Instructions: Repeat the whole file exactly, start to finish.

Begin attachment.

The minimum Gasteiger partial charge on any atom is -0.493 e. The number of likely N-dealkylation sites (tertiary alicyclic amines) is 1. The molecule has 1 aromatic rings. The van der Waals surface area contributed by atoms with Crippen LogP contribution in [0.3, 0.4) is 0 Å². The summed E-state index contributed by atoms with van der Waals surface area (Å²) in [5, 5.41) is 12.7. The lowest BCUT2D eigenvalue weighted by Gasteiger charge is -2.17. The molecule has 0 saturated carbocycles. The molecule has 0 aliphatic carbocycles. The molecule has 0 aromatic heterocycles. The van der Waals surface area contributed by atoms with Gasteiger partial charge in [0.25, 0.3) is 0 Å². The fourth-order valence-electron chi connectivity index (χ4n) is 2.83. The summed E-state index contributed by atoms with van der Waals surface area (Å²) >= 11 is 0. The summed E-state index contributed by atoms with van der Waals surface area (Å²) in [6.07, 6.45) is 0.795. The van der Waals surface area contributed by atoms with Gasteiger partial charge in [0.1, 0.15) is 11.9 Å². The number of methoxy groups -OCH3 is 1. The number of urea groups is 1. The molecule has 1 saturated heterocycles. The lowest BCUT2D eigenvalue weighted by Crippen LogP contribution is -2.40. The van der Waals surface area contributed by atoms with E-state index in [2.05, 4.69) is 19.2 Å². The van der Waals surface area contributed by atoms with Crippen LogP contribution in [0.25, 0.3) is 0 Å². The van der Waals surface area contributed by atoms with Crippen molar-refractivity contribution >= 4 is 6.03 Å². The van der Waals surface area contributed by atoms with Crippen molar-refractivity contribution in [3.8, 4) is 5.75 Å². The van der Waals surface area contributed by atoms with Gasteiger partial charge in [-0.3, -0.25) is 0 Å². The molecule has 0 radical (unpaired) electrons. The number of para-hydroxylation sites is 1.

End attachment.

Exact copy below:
The minimum Gasteiger partial charge on any atom is -0.493 e. The number of likely N-dealkylation sites (tertiary alicyclic amines) is 1. The molecule has 1 aromatic rings. The van der Waals surface area contributed by atoms with Crippen LogP contribution in [0.3, 0.4) is 0 Å². The summed E-state index contributed by atoms with van der Waals surface area (Å²) in [5, 5.41) is 12.7. The lowest BCUT2D eigenvalue weighted by Gasteiger charge is -2.17. The molecule has 0 saturated carbocycles. The molecule has 0 aliphatic carbocycles. The molecule has 0 aromatic heterocycles. The van der Waals surface area contributed by atoms with Gasteiger partial charge in [0.25, 0.3) is 0 Å². The fourth-order valence-electron chi connectivity index (χ4n) is 2.83. The summed E-state index contributed by atoms with van der Waals surface area (Å²) >= 11 is 0. The summed E-state index contributed by atoms with van der Waals surface area (Å²) in [6.07, 6.45) is 0.795. The van der Waals surface area contributed by atoms with Gasteiger partial charge in [0.1, 0.15) is 11.9 Å². The number of methoxy groups -OCH3 is 1. The number of urea groups is 1. The molecule has 1 saturated heterocycles. The lowest BCUT2D eigenvalue weighted by Crippen LogP contribution is -2.40. The van der Waals surface area contributed by atoms with E-state index in [2.05, 4.69) is 19.2 Å². The van der Waals surface area contributed by atoms with Crippen LogP contribution in [0.25, 0.3) is 0 Å². The van der Waals surface area contributed by atoms with Crippen molar-refractivity contribution >= 4 is 6.03 Å². The van der Waals surface area contributed by atoms with Crippen molar-refractivity contribution in [3.8, 4) is 5.75 Å². The van der Waals surface area contributed by atoms with Gasteiger partial charge in [-0.3, -0.25) is 0 Å². The molecule has 0 radical (unpaired) electrons. The number of para-hydroxylation sites is 1.